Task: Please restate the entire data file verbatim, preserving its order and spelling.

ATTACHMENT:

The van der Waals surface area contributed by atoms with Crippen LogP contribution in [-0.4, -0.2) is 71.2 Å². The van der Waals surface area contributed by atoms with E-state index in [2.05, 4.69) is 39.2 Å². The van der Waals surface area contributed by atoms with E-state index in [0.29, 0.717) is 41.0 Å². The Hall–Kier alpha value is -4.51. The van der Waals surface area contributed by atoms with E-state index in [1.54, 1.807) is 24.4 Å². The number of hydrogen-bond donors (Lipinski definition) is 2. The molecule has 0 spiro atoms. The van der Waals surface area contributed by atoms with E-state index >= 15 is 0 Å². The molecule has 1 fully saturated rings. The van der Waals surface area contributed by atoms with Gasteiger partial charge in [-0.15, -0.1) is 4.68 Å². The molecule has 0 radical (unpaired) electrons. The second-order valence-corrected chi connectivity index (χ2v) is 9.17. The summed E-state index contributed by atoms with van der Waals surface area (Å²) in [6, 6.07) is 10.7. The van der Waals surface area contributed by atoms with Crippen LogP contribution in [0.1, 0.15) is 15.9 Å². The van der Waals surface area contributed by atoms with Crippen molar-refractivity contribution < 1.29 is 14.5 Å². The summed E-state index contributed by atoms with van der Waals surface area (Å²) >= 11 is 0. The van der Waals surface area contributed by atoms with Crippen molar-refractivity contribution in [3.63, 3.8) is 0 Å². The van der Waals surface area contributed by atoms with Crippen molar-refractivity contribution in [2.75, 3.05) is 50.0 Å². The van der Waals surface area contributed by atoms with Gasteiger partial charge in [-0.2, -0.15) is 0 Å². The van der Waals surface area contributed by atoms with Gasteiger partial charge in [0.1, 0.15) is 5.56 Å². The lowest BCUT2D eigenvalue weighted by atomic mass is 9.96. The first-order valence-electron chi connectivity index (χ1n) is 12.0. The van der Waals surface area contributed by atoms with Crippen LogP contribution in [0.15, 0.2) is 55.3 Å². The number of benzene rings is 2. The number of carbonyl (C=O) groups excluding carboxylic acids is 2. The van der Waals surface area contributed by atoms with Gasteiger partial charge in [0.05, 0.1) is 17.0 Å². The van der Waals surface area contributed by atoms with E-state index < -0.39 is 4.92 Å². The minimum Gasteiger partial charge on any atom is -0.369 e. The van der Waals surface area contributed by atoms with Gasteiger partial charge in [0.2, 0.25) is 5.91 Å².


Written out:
The van der Waals surface area contributed by atoms with Crippen LogP contribution in [-0.4, -0.2) is 71.2 Å². The van der Waals surface area contributed by atoms with E-state index in [2.05, 4.69) is 39.2 Å². The van der Waals surface area contributed by atoms with E-state index in [0.29, 0.717) is 41.0 Å². The Hall–Kier alpha value is -4.51. The van der Waals surface area contributed by atoms with E-state index in [1.54, 1.807) is 24.4 Å². The number of hydrogen-bond donors (Lipinski definition) is 2. The molecule has 0 spiro atoms. The van der Waals surface area contributed by atoms with E-state index >= 15 is 0 Å². The molecule has 1 fully saturated rings. The van der Waals surface area contributed by atoms with Gasteiger partial charge in [-0.15, -0.1) is 4.68 Å². The molecule has 0 radical (unpaired) electrons. The second-order valence-corrected chi connectivity index (χ2v) is 9.17. The summed E-state index contributed by atoms with van der Waals surface area (Å²) in [6, 6.07) is 10.7. The van der Waals surface area contributed by atoms with Crippen LogP contribution in [0.1, 0.15) is 15.9 Å². The van der Waals surface area contributed by atoms with Crippen molar-refractivity contribution < 1.29 is 14.5 Å². The summed E-state index contributed by atoms with van der Waals surface area (Å²) >= 11 is 0. The van der Waals surface area contributed by atoms with Crippen molar-refractivity contribution in [3.63, 3.8) is 0 Å². The van der Waals surface area contributed by atoms with Crippen molar-refractivity contribution in [2.75, 3.05) is 50.0 Å². The van der Waals surface area contributed by atoms with Gasteiger partial charge in [-0.2, -0.15) is 0 Å². The van der Waals surface area contributed by atoms with Gasteiger partial charge in [0.1, 0.15) is 5.56 Å². The lowest BCUT2D eigenvalue weighted by atomic mass is 9.96. The first-order valence-electron chi connectivity index (χ1n) is 12.0. The van der Waals surface area contributed by atoms with Crippen LogP contribution in [0.15, 0.2) is 55.3 Å². The number of benzene rings is 2. The number of carbonyl (C=O) groups excluding carboxylic acids is 2. The van der Waals surface area contributed by atoms with Gasteiger partial charge in [0.05, 0.1) is 17.0 Å². The van der Waals surface area contributed by atoms with E-state index < -0.39 is 4.92 Å². The minimum Gasteiger partial charge on any atom is -0.369 e. The van der Waals surface area contributed by atoms with Gasteiger partial charge in [0.2, 0.25) is 5.91 Å².